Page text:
What Is Gambling?

Gambling involves the risking of something of value upon an event not under one’s control or influence, for a prize that may be either intrinsically valuable or exchangeable for money or other things of value. Examples of gambling include skill-based games, dice, card games, sports betting and horse racing, among others. However, many people don’t consider these activities to be gambling because they do not involve an established purchase price, the money paid to participate in the activity is not an increment to an established purchase price, and the outcome of a contest or game does not depend on an element of skill.

Problem gambling can affect all aspects of a person’s life, including their health and mental well-being, relationships, performance at work or school, income and debt. People with gambling problems are also more likely to experience depression, substance abuse and other mood disorders. These mood disorders can trigger and make worse gambling problems, and can also coexist with them.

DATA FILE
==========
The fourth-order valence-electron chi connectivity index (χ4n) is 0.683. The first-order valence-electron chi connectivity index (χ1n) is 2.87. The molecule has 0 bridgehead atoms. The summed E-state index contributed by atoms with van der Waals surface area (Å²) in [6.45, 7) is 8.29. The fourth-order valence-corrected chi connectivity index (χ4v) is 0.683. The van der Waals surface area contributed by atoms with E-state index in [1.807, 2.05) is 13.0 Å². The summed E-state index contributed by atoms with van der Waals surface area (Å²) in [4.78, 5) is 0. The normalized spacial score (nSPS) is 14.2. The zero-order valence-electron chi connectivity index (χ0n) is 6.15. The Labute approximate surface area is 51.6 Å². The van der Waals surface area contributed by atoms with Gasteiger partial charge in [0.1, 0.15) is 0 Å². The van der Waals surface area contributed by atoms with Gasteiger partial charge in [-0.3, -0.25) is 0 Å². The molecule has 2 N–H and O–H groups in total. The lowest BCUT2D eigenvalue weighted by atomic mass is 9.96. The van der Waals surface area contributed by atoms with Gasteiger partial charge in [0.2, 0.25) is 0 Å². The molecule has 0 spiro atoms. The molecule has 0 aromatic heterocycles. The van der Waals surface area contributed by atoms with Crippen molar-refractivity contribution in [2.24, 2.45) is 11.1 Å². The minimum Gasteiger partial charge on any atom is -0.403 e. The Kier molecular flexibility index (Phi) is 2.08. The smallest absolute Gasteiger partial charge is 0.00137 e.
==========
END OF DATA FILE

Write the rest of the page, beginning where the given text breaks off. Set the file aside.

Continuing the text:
Several factors can lead to gambling addiction, including the expectation of an early big win, boredom susceptibility, impulsivity and the use of escape coping. Some people are more susceptible to developing gambling problems, such as young people and men. Gambling addiction hijacks the brain’s reward pathway through random rewards, and replaces entertainment with profit or escape. When this happens, gambling is no longer enjoyable and the harms outweigh the benefits. This is why it is so important to seek help if you think you might have a problem.